I referred to the idea of this post earlier, and finally found some time to get it out of my system. It is definitely part of the reason I am no longer the liberal I was brought up to be. My college degree is in theology, along with Christian Education. And yes, I studied both conservative and liberal theological ideas. (A lot of the liberal seminaries only teach the liberal views, mentioning conservative views only to mock them.)
At first glance, it might look like there is a sort of spectrum, with Liberal at one end and Conservative at the other, and individual people scattered out all along the line. And it often appears that way. But the real problem is, that "spectrum" is not all Christianity.
Liberal theology began in Europe in the 1700s in the universities and clergy of the state-supported "established" churches (the kind of thing the framers of our Bill of Rights intended to avoid). It was made possible by the institution of the professional clergy--men who made their living from the church and often had no clue how to make a living any other way. And from the very beginning there was an inherent dishonesty at its very core. There have always been people who cease to believe in Christianity; it even happens to pastors and other church leaders. Often such people walk away from the church and find other ways to make a living. I am saddened on behalf of such people, but I do not blame them for what they do; at least they have some integrity left. But those who started and maintained liberal theology left the beliefs of Christianity, and yet stayed in the professional ministry, stayed in the seminary faculties, stayed in the denominational organization--and lived a lie the whole time. In the local church, they used the same vocabulary as true believers but with their own definitions, different from those of historic Christianity. Among themselves, they developed new ideas about the origin of the Bible--all theories spun out of thin air, with no historical evidence to back anything up--and about everything based on the Bible. But they learned to be careful to hide their real beliefs, or lack of them, in public until they gained control. And overall, their beliefs were not the historic doctrines of Christianity.
And gradually, they did gain control of denominations, colleges and seminaries. Francis A. Schaeffer wrote about what had happened in the Northern Presbyterian denomination: In the 1890s, a professor at Union Theological Seminary was "defrocked" (officially put out of the ministry, his ordination revoked) for teaching liberal theology. But by the 1930s, J. Gresham Machen, one of the leading conservative theologians, was defrocked for being a conservative. The liberals had gained control of the denominational organization, and tightened that control after many conservatives left and formed a new Presbyterian body.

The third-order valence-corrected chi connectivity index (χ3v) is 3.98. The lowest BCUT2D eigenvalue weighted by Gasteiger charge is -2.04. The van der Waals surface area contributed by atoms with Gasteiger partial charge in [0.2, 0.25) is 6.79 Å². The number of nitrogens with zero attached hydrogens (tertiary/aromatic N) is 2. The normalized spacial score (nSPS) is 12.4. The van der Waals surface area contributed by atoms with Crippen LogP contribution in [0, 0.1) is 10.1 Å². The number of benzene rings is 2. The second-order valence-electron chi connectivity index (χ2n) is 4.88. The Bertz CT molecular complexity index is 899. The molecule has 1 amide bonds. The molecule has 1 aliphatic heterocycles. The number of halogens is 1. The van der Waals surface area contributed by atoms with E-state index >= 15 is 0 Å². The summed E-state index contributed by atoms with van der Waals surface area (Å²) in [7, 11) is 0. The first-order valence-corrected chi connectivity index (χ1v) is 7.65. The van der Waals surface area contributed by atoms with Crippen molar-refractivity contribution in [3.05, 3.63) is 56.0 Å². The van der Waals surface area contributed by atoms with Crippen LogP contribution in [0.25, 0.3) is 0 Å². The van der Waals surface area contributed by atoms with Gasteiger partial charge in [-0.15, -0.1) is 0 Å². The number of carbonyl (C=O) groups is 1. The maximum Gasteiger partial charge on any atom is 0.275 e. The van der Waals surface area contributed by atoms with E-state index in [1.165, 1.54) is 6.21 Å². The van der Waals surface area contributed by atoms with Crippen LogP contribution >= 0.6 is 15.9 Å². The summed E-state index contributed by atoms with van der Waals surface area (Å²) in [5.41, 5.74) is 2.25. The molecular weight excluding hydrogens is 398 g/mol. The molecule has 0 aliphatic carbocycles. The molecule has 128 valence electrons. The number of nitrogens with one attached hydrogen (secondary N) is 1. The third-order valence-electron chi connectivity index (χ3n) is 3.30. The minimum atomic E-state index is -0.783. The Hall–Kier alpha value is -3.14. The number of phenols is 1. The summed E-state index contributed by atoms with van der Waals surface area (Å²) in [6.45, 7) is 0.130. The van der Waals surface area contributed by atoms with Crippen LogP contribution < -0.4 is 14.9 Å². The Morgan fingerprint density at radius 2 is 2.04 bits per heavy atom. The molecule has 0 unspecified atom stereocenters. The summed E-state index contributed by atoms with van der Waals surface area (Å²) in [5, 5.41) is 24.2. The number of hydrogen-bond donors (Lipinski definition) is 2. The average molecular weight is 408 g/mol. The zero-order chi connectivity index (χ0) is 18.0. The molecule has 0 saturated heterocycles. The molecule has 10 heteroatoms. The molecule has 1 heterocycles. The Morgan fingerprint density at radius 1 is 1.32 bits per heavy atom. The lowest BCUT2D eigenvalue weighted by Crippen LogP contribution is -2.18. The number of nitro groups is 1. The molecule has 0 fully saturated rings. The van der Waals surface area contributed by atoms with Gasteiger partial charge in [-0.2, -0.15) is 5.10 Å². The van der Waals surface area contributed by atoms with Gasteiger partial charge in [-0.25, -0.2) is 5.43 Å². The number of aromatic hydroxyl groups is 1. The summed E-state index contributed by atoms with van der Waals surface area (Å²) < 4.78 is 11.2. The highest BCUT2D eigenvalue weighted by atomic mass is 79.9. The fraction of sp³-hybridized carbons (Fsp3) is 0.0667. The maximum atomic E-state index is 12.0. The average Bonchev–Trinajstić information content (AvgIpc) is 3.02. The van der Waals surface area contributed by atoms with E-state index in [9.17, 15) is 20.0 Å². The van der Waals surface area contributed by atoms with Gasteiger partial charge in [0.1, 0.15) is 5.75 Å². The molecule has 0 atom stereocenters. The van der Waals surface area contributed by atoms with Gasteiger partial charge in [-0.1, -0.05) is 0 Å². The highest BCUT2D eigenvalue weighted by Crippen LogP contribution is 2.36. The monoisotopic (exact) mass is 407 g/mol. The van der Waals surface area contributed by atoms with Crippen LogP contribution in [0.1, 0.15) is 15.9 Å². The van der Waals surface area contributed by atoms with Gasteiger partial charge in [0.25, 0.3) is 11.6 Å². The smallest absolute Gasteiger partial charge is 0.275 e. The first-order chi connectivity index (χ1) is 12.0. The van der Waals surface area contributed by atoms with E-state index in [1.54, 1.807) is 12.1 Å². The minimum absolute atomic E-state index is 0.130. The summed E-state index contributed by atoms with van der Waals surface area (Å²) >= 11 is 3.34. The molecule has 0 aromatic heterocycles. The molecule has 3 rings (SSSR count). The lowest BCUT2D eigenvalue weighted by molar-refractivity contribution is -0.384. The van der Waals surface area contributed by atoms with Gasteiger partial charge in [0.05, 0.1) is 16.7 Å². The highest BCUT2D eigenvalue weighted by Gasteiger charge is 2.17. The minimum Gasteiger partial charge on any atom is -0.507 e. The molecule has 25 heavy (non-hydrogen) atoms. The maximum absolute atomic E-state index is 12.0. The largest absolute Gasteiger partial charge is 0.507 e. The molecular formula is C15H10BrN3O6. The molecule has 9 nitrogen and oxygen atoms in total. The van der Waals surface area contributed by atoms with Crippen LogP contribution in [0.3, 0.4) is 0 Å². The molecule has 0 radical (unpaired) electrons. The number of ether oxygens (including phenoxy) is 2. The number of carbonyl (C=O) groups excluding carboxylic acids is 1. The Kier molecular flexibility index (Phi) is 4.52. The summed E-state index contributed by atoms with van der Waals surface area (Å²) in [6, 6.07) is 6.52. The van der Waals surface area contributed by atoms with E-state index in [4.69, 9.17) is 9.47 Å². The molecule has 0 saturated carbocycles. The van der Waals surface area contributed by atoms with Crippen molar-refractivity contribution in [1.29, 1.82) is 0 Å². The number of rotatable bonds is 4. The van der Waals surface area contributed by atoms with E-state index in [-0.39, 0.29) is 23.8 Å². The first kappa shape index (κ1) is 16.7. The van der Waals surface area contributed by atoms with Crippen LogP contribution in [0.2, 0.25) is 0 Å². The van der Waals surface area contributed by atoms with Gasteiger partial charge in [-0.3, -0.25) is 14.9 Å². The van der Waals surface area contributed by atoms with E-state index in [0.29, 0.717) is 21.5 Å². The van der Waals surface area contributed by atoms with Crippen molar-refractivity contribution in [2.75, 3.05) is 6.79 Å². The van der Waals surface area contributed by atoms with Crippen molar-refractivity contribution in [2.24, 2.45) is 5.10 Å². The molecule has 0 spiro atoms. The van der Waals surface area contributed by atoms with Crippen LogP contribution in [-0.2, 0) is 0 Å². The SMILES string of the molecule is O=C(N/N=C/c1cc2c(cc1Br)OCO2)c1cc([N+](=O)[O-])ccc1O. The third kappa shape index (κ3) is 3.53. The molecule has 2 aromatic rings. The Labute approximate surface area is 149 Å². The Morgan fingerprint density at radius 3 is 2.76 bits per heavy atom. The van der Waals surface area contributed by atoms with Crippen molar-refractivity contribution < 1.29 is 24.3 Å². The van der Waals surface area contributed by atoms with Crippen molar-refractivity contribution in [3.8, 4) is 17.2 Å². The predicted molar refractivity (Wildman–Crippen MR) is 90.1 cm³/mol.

By the 1930s, all of what were called the "mainline" Protestant denominations were controlled by those who held to liberal theology. These included the Northern Presbyterians (now called the Presbyterian Church in the U.S.A. since merging with the Southern Presbyterians), the Episcopal Church, the American Baptists, the United Methodists, the Congregational-Christian Church (result of a merger between the Congregationalists, descended from the New England Puritans, and another group and now part of the United Church of Christ), the Evangelical Lutheran Church (the largest Lutheran body at that time). By the 1950s, a new denomination joined them--the Disciples of Christ, split off from the independent Christian Churches, a loose group with no denominational structure (the liberals proceeded to set one up).
Now, the control is not absolute and complete, especially at the local level. Even in the 1950s, often the members of the congregation were more conservative than their pastors. And individual congregations often were quite conservative and taught historic Christian doctrine locally. And not all pastors were completely liberal. I can remember when Don Wildmon, a Methodist minister, began to speak out on moral issues, he was upset that the press labeled him a "fundamentalist," a term from the '30s. He very likely held some liberal views on the Bible and theology, but was still morally conservative. But such people are now in the minority in these denominations and have little clout beyond the local level.
But what does all this have to do with politics? Well, liberal churchmen and liberal politicians have worked together for the past century in this country. There was a Religious Left long before anyone ever heard of a Religious Right in the '80s. The clergy of the liberal churches pushed for the welfare state from the beginning, and for every liberal cause since. And especially in the early years of the twentieth century, the backing of the pastors and denominations gave credibility to the plans of the liberal politicians.
The question boils down to, if a liberal pastor can stand up and lead his congregation in the Apostles' Creed or other historic statement of faith and not mean it--what does that imply about a liberal politician who is elected to office and takes an oath to uphold the Constitution? Can we trust him, if we can't trust his pastor?